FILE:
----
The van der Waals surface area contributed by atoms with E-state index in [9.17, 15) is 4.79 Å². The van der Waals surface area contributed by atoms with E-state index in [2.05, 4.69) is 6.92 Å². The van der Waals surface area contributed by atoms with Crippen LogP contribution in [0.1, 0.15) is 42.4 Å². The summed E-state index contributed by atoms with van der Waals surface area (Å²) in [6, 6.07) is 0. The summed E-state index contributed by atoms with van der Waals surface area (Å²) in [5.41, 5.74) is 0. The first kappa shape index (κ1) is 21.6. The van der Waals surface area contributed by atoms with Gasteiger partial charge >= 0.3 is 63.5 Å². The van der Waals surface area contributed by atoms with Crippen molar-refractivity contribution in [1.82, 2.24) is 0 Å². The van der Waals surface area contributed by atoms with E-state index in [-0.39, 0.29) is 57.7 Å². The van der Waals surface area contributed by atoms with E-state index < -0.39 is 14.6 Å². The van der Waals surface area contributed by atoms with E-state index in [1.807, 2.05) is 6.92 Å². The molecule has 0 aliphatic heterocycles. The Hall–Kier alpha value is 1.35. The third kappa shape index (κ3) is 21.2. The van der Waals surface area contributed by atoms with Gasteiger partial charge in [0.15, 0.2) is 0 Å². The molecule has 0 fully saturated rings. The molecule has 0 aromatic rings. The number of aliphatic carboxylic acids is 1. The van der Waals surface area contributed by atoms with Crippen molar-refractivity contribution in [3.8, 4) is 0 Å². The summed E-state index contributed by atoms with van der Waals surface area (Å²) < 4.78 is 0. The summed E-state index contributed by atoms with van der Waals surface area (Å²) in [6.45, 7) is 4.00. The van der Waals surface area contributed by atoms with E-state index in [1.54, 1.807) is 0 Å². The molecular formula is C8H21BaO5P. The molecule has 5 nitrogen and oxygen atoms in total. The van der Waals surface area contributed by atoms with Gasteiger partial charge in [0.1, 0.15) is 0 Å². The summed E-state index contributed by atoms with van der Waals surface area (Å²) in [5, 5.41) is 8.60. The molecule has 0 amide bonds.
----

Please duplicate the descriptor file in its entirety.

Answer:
The van der Waals surface area contributed by atoms with E-state index in [9.17, 15) is 4.79 Å². The van der Waals surface area contributed by atoms with E-state index in [2.05, 4.69) is 6.92 Å². The van der Waals surface area contributed by atoms with Crippen LogP contribution in [0.1, 0.15) is 42.4 Å². The summed E-state index contributed by atoms with van der Waals surface area (Å²) in [6, 6.07) is 0. The summed E-state index contributed by atoms with van der Waals surface area (Å²) in [5.41, 5.74) is 0. The first kappa shape index (κ1) is 21.6. The van der Waals surface area contributed by atoms with Gasteiger partial charge >= 0.3 is 63.5 Å². The van der Waals surface area contributed by atoms with Crippen molar-refractivity contribution in [1.82, 2.24) is 0 Å². The van der Waals surface area contributed by atoms with E-state index in [-0.39, 0.29) is 57.7 Å². The van der Waals surface area contributed by atoms with E-state index < -0.39 is 14.6 Å². The van der Waals surface area contributed by atoms with E-state index in [1.807, 2.05) is 6.92 Å². The molecule has 0 aliphatic heterocycles. The Hall–Kier alpha value is 1.35. The third kappa shape index (κ3) is 21.2. The van der Waals surface area contributed by atoms with Gasteiger partial charge in [0.15, 0.2) is 0 Å². The molecule has 0 fully saturated rings. The molecule has 0 aromatic rings. The number of aliphatic carboxylic acids is 1. The van der Waals surface area contributed by atoms with Crippen molar-refractivity contribution in [3.8, 4) is 0 Å². The summed E-state index contributed by atoms with van der Waals surface area (Å²) < 4.78 is 0. The summed E-state index contributed by atoms with van der Waals surface area (Å²) in [6.45, 7) is 4.00. The van der Waals surface area contributed by atoms with E-state index in [1.54, 1.807) is 0 Å². The molecular formula is C8H21BaO5P. The molecule has 5 nitrogen and oxygen atoms in total. The van der Waals surface area contributed by atoms with Gasteiger partial charge in [0.1, 0.15) is 0 Å². The summed E-state index contributed by atoms with van der Waals surface area (Å²) in [5, 5.41) is 8.60. The molecule has 0 amide bonds.